Each week our team of experienced senior road testers pick out a new model from the world of innovative, premium and performance badges, and put it through its paces.
Audi’s ultra high-performance RS sub-brand does not date back nearly as far as BMW’s M Division or AMG’s relationship with Mercedes, so it’s testament to the quality of the company’s output that it is just as highly regarded. A large part of that can be traced to the origin of the species, the RS2 Avant of 1994. Co-developed with Porsche, this was an estate car capable of getting from 0-30mph faster than a McLaren F1.
So the formula was set for what would in time become a range of hugely powerful RS models based on Audi’s core product range. By 2010 this included the first RS 5 coupe, complete with a V8 that was good for 444bhp (450PS) and 317lb ft (430NM) of torque. The car you see here is the follow-up and one of eight RS Audis currently on sale.
At first, it’s the Sonoma green metallic paint that stands out, capturing your attention long before the fat oval exhausts or gently swollen arches. It all adds up to a tremendously handsome car that successfully treads the fine line between subtle aggression and smart sophistication.
The interior too is a gorgeous mixture of classy materials, faultless technology (Audi’s Virtual Cockpit, standard in the RS 5, continues to show others how digital instruments should be done) and purposeful RS upgrades that include some of the best sports seats in the business.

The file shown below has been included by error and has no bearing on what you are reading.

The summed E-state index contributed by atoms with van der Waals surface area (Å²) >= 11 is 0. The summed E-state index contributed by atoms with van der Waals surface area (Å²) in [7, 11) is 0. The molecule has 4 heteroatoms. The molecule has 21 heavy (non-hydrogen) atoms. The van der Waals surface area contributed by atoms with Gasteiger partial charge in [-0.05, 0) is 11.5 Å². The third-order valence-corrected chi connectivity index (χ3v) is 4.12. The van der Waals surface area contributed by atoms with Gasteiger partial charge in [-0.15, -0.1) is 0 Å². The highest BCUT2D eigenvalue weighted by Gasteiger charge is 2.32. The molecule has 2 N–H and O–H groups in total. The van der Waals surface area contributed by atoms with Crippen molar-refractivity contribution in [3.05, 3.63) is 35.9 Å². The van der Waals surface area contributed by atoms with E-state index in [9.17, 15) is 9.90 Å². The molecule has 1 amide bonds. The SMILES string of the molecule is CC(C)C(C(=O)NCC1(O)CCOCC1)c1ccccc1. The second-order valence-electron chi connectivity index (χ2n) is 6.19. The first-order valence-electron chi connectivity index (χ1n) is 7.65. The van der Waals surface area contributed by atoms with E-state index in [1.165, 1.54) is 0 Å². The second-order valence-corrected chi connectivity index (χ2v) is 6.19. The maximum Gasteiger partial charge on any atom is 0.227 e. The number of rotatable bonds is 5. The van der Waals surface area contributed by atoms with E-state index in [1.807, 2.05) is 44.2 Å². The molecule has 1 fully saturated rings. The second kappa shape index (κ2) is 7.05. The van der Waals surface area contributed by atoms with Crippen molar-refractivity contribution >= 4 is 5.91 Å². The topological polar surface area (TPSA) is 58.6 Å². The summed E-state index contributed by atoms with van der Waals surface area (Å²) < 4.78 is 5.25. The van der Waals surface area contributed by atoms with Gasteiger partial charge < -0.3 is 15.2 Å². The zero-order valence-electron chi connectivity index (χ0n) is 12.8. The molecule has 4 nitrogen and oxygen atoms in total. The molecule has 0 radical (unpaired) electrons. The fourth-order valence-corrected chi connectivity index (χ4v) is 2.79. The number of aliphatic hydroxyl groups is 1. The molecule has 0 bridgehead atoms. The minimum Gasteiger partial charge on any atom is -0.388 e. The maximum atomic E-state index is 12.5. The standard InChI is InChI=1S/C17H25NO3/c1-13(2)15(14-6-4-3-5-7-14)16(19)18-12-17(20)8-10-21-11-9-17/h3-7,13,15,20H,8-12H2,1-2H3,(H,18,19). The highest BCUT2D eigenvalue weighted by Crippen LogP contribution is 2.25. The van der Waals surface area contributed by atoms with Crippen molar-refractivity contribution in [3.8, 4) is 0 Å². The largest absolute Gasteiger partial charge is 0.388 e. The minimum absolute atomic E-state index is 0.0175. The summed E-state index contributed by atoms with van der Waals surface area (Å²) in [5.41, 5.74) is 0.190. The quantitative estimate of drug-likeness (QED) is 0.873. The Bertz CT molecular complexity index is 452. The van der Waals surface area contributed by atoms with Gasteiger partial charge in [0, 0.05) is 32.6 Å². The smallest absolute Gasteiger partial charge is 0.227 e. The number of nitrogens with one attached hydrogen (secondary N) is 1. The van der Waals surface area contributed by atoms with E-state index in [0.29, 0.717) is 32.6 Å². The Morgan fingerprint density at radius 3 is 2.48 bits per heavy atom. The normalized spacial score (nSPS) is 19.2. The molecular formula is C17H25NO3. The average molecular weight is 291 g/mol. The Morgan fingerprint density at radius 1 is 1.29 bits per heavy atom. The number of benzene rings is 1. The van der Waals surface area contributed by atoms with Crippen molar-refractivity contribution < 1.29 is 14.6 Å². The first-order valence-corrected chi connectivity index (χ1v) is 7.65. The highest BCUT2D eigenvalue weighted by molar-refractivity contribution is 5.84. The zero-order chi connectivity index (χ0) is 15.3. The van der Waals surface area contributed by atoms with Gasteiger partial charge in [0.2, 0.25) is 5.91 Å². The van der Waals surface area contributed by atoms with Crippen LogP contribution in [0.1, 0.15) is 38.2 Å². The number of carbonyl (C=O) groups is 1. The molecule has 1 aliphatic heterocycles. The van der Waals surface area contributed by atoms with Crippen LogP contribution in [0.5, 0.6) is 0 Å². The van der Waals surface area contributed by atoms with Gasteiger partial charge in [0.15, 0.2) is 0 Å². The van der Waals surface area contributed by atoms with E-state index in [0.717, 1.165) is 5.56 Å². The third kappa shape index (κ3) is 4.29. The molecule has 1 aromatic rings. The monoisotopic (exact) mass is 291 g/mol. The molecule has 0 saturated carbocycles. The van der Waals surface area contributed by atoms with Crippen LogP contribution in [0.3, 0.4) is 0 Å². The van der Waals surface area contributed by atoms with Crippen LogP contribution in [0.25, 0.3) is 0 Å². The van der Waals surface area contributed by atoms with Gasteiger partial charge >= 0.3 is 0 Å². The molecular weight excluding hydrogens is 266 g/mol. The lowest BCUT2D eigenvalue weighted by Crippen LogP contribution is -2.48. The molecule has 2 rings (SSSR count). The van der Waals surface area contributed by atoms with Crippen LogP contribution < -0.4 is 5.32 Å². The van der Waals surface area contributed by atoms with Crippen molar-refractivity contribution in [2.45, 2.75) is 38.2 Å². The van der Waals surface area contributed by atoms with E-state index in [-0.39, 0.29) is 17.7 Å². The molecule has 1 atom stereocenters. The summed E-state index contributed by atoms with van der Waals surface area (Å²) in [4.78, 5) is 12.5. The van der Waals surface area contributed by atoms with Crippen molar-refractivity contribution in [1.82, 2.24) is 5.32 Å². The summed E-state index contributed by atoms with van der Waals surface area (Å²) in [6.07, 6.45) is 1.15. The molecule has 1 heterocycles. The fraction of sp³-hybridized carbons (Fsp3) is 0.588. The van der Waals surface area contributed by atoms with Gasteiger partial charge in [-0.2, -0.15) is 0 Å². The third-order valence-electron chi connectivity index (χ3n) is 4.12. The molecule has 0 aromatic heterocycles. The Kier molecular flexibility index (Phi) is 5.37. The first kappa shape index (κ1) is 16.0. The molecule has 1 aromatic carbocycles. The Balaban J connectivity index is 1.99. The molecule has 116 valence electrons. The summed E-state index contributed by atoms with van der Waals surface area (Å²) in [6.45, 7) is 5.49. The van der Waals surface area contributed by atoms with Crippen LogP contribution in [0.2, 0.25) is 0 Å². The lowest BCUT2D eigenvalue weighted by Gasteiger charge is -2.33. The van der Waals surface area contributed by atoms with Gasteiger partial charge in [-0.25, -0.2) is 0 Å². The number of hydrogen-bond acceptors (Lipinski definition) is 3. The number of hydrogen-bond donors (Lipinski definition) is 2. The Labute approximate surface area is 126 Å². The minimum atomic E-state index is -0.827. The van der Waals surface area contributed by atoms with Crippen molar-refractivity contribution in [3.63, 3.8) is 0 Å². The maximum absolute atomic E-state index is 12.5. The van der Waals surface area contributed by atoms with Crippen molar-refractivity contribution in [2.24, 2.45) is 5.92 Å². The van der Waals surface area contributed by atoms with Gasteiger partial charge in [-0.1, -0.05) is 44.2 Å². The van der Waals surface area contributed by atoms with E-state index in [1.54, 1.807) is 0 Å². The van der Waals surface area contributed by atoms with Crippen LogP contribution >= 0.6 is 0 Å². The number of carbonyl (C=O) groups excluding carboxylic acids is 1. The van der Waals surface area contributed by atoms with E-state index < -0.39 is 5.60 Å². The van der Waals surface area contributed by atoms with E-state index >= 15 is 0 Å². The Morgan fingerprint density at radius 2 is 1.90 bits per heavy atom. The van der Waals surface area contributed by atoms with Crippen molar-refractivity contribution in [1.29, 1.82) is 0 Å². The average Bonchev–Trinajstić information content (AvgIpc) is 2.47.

Under the bonnet meanwhile, the old V8 has made way for a 2.9-litre twin-turbocharged V6 which drives all four wheels through an eight-speed torque converter automatic.
Not that the V6 doesn’t sound good in its own way, but if we are brutally honest you might miss the V8 snarl and uncompromising throttle response of the original RS 5. Until, that is, you feel what it’s like to be propelled from 0-62mph in 3.9 seconds, or the relentless rush to the horizon that follows. Wow, this engine is effective. Its 444bhp output might not exceed that of the old V8, but its 443lb ft of torque certainly does.
What’s more, because it’s smaller than the V8 it’s also lighter to the tune of 31kg. Along with the RS 5’s new platform (shared with everything from the Audi A4 to the Porsche Macan) the result is an overall weight saving of 60kg, benefiting not only performance but fuel economy too.
So capable as a daily driver and so comfortable over long distances is the RS 5 there’s almost a risk it could be regarded as a touch clinical. Then you learn that, just like Audi’s first RS road car, the RS 5 has an engine co-developed with Porsche, and that in the UK all cars are equipped as standard with a mechanical limited-slip differential on the rear axle to complement the quattro all-wheel-drive system.
It is such details that mark this latest RS 5 out as something a bit special, all the while ensuring its performance in almost any conditions is quite simply breathtaking.